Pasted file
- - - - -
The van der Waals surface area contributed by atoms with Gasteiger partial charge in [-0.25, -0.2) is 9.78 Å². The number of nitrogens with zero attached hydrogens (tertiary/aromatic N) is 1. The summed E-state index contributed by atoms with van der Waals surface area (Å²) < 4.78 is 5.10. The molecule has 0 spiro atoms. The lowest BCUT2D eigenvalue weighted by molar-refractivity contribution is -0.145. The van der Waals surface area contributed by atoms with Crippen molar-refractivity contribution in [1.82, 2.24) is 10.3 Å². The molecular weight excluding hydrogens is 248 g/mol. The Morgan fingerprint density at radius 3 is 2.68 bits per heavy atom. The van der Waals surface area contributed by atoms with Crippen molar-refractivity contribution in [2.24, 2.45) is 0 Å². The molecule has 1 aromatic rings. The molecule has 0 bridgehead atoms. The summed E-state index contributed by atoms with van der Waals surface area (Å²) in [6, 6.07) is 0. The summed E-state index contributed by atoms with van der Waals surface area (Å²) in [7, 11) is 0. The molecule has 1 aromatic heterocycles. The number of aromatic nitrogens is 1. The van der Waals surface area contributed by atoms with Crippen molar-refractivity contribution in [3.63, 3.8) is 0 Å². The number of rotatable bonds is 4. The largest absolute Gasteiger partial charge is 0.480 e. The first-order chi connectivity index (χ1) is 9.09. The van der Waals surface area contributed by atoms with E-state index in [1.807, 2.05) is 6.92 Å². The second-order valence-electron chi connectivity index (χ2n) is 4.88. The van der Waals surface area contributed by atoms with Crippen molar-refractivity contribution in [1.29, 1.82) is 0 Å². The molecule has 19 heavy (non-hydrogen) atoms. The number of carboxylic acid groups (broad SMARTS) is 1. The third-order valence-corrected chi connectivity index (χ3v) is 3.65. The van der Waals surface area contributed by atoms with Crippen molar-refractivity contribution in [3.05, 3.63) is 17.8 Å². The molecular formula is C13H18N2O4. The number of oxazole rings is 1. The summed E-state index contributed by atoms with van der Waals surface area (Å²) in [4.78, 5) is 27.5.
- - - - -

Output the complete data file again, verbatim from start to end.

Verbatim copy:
The van der Waals surface area contributed by atoms with Gasteiger partial charge in [-0.25, -0.2) is 9.78 Å². The number of nitrogens with zero attached hydrogens (tertiary/aromatic N) is 1. The summed E-state index contributed by atoms with van der Waals surface area (Å²) < 4.78 is 5.10. The molecule has 0 spiro atoms. The lowest BCUT2D eigenvalue weighted by molar-refractivity contribution is -0.145. The van der Waals surface area contributed by atoms with Crippen molar-refractivity contribution in [1.82, 2.24) is 10.3 Å². The molecular weight excluding hydrogens is 248 g/mol. The Morgan fingerprint density at radius 3 is 2.68 bits per heavy atom. The van der Waals surface area contributed by atoms with Crippen molar-refractivity contribution in [2.24, 2.45) is 0 Å². The molecule has 1 aromatic rings. The molecule has 0 bridgehead atoms. The summed E-state index contributed by atoms with van der Waals surface area (Å²) in [6, 6.07) is 0. The summed E-state index contributed by atoms with van der Waals surface area (Å²) in [7, 11) is 0. The molecule has 1 aromatic heterocycles. The number of aromatic nitrogens is 1. The van der Waals surface area contributed by atoms with Crippen molar-refractivity contribution in [3.63, 3.8) is 0 Å². The number of rotatable bonds is 4. The largest absolute Gasteiger partial charge is 0.480 e. The first-order chi connectivity index (χ1) is 9.09. The van der Waals surface area contributed by atoms with E-state index in [1.807, 2.05) is 6.92 Å². The second-order valence-electron chi connectivity index (χ2n) is 4.88. The van der Waals surface area contributed by atoms with Crippen molar-refractivity contribution in [1.29, 1.82) is 0 Å². The molecule has 19 heavy (non-hydrogen) atoms. The number of carboxylic acid groups (broad SMARTS) is 1. The third-order valence-corrected chi connectivity index (χ3v) is 3.65. The van der Waals surface area contributed by atoms with Crippen molar-refractivity contribution in [3.05, 3.63) is 17.8 Å². The molecular formula is C13H18N2O4. The number of oxazole rings is 1. The summed E-state index contributed by atoms with van der Waals surface area (Å²) in [4.78, 5) is 27.5.